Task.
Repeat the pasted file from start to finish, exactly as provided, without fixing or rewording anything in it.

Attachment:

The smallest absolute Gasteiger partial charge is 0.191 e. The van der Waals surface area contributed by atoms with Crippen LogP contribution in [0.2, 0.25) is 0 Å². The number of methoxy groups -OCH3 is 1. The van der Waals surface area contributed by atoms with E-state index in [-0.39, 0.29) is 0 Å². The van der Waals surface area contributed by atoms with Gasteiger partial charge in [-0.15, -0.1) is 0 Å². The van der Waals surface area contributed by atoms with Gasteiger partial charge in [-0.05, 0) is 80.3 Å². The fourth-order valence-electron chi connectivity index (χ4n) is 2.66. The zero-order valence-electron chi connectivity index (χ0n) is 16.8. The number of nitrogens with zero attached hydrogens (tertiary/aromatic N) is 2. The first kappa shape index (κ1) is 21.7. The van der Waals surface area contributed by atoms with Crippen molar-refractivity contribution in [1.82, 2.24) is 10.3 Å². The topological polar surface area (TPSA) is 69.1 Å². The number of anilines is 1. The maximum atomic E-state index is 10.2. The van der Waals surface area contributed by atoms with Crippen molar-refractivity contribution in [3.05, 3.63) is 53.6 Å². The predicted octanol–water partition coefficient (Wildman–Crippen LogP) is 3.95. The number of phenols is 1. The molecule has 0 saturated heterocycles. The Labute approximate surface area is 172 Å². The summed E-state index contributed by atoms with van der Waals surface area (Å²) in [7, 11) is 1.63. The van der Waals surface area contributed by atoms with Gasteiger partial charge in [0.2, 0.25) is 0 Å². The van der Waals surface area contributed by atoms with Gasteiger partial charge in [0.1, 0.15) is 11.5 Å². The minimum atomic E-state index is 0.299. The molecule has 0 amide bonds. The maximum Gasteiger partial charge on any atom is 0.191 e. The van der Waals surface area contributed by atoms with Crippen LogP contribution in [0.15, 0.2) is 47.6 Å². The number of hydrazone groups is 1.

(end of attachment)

The smallest absolute Gasteiger partial charge is 0.191 e. The van der Waals surface area contributed by atoms with Crippen LogP contribution in [0.2, 0.25) is 0 Å². The number of methoxy groups -OCH3 is 1. The van der Waals surface area contributed by atoms with E-state index in [-0.39, 0.29) is 0 Å². The van der Waals surface area contributed by atoms with Gasteiger partial charge in [-0.15, -0.1) is 0 Å². The van der Waals surface area contributed by atoms with Gasteiger partial charge in [-0.05, 0) is 80.3 Å². The fourth-order valence-electron chi connectivity index (χ4n) is 2.66. The zero-order valence-electron chi connectivity index (χ0n) is 16.8. The number of nitrogens with zero attached hydrogens (tertiary/aromatic N) is 2. The first kappa shape index (κ1) is 21.7. The van der Waals surface area contributed by atoms with Crippen molar-refractivity contribution in [1.82, 2.24) is 10.3 Å². The topological polar surface area (TPSA) is 69.1 Å². The number of anilines is 1. The maximum atomic E-state index is 10.2. The van der Waals surface area contributed by atoms with Crippen molar-refractivity contribution in [3.05, 3.63) is 53.6 Å². The predicted octanol–water partition coefficient (Wildman–Crippen LogP) is 3.95. The number of phenols is 1. The molecule has 0 saturated heterocycles. The Labute approximate surface area is 172 Å². The summed E-state index contributed by atoms with van der Waals surface area (Å²) in [7, 11) is 1.63. The van der Waals surface area contributed by atoms with Gasteiger partial charge in [0.2, 0.25) is 0 Å². The van der Waals surface area contributed by atoms with Gasteiger partial charge in [0.1, 0.15) is 11.5 Å². The minimum atomic E-state index is 0.299. The molecule has 0 amide bonds. The maximum Gasteiger partial charge on any atom is 0.191 e. The van der Waals surface area contributed by atoms with Crippen LogP contribution in [0.15, 0.2) is 47.6 Å². The number of hydrazone groups is 1.